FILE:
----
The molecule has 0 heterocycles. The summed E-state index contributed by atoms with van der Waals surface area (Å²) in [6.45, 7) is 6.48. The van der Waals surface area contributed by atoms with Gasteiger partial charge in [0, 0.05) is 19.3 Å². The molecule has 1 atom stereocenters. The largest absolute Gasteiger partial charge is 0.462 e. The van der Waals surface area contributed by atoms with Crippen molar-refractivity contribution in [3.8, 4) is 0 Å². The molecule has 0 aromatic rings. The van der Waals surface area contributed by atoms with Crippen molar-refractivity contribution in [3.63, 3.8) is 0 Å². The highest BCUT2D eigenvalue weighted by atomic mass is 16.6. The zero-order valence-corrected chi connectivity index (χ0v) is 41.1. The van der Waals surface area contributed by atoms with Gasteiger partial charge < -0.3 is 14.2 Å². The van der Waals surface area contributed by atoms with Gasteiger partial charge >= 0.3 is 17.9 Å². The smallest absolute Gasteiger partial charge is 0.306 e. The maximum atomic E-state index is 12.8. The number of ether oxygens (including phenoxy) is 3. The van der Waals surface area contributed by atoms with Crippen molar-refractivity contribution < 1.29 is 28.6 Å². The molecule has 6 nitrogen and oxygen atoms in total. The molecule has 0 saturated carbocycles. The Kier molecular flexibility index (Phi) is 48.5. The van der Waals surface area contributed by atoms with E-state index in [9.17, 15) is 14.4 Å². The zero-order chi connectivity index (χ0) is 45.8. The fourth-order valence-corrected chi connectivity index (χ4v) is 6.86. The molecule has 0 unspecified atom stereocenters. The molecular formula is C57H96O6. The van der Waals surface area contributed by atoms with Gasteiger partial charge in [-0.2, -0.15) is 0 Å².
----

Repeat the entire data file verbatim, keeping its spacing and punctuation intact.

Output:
The molecule has 0 heterocycles. The summed E-state index contributed by atoms with van der Waals surface area (Å²) in [6.45, 7) is 6.48. The van der Waals surface area contributed by atoms with Gasteiger partial charge in [0, 0.05) is 19.3 Å². The molecule has 1 atom stereocenters. The largest absolute Gasteiger partial charge is 0.462 e. The van der Waals surface area contributed by atoms with Crippen molar-refractivity contribution in [3.8, 4) is 0 Å². The molecule has 0 aromatic rings. The van der Waals surface area contributed by atoms with Crippen molar-refractivity contribution in [3.63, 3.8) is 0 Å². The highest BCUT2D eigenvalue weighted by atomic mass is 16.6. The zero-order valence-corrected chi connectivity index (χ0v) is 41.1. The van der Waals surface area contributed by atoms with Gasteiger partial charge < -0.3 is 14.2 Å². The van der Waals surface area contributed by atoms with Gasteiger partial charge >= 0.3 is 17.9 Å². The smallest absolute Gasteiger partial charge is 0.306 e. The maximum atomic E-state index is 12.8. The number of ether oxygens (including phenoxy) is 3. The van der Waals surface area contributed by atoms with Crippen molar-refractivity contribution < 1.29 is 28.6 Å². The molecule has 6 nitrogen and oxygen atoms in total. The molecule has 0 saturated carbocycles. The Kier molecular flexibility index (Phi) is 48.5. The van der Waals surface area contributed by atoms with E-state index in [9.17, 15) is 14.4 Å². The zero-order chi connectivity index (χ0) is 45.8. The fourth-order valence-corrected chi connectivity index (χ4v) is 6.86. The molecule has 0 unspecified atom stereocenters. The molecular formula is C57H96O6. The van der Waals surface area contributed by atoms with Gasteiger partial charge in [-0.2, -0.15) is 0 Å².